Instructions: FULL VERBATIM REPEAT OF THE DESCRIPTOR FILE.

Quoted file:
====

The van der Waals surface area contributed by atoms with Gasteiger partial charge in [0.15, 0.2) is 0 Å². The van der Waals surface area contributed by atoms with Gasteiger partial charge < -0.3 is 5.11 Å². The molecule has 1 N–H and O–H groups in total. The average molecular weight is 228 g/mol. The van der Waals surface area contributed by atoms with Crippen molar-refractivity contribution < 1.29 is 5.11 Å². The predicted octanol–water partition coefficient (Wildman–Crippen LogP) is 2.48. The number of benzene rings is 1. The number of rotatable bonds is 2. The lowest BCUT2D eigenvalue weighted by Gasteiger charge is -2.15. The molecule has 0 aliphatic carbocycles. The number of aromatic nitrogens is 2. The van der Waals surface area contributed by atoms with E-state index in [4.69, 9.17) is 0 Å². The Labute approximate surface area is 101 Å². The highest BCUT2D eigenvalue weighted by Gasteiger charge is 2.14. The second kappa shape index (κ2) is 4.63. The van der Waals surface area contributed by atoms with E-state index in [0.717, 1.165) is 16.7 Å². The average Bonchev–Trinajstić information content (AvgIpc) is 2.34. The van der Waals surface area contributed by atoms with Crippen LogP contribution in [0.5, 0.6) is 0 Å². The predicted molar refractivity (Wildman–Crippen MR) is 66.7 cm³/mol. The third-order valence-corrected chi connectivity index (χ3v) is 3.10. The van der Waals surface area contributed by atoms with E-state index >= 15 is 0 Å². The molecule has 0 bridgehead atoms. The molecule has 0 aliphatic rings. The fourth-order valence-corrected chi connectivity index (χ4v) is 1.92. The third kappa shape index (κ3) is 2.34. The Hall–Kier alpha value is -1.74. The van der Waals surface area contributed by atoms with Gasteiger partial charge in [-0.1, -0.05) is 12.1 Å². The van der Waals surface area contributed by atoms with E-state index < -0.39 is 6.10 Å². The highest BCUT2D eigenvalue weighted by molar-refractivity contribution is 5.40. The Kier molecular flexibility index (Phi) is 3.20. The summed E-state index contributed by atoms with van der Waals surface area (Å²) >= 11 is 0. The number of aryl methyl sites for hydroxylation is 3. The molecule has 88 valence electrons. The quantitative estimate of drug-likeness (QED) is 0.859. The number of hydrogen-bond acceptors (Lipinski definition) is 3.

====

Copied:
The van der Waals surface area contributed by atoms with Gasteiger partial charge in [0.15, 0.2) is 0 Å². The van der Waals surface area contributed by atoms with Gasteiger partial charge < -0.3 is 5.11 Å². The molecule has 1 N–H and O–H groups in total. The average molecular weight is 228 g/mol. The van der Waals surface area contributed by atoms with Crippen molar-refractivity contribution < 1.29 is 5.11 Å². The predicted octanol–water partition coefficient (Wildman–Crippen LogP) is 2.48. The number of benzene rings is 1. The number of rotatable bonds is 2. The lowest BCUT2D eigenvalue weighted by Gasteiger charge is -2.15. The molecule has 0 aliphatic carbocycles. The number of aromatic nitrogens is 2. The van der Waals surface area contributed by atoms with E-state index in [4.69, 9.17) is 0 Å². The Labute approximate surface area is 101 Å². The highest BCUT2D eigenvalue weighted by Gasteiger charge is 2.14. The second kappa shape index (κ2) is 4.63. The van der Waals surface area contributed by atoms with E-state index in [0.717, 1.165) is 16.7 Å². The average Bonchev–Trinajstić information content (AvgIpc) is 2.34. The van der Waals surface area contributed by atoms with Crippen LogP contribution in [0.5, 0.6) is 0 Å². The predicted molar refractivity (Wildman–Crippen MR) is 66.7 cm³/mol. The third-order valence-corrected chi connectivity index (χ3v) is 3.10. The van der Waals surface area contributed by atoms with E-state index >= 15 is 0 Å². The molecule has 0 bridgehead atoms. The molecule has 0 aliphatic rings. The fourth-order valence-corrected chi connectivity index (χ4v) is 1.92. The third kappa shape index (κ3) is 2.34. The Hall–Kier alpha value is -1.74. The van der Waals surface area contributed by atoms with Gasteiger partial charge in [-0.1, -0.05) is 12.1 Å². The van der Waals surface area contributed by atoms with E-state index < -0.39 is 6.10 Å². The highest BCUT2D eigenvalue weighted by molar-refractivity contribution is 5.40. The Kier molecular flexibility index (Phi) is 3.20. The summed E-state index contributed by atoms with van der Waals surface area (Å²) >= 11 is 0. The number of aryl methyl sites for hydroxylation is 3. The molecule has 88 valence electrons. The quantitative estimate of drug-likeness (QED) is 0.859. The number of hydrogen-bond acceptors (Lipinski definition) is 3.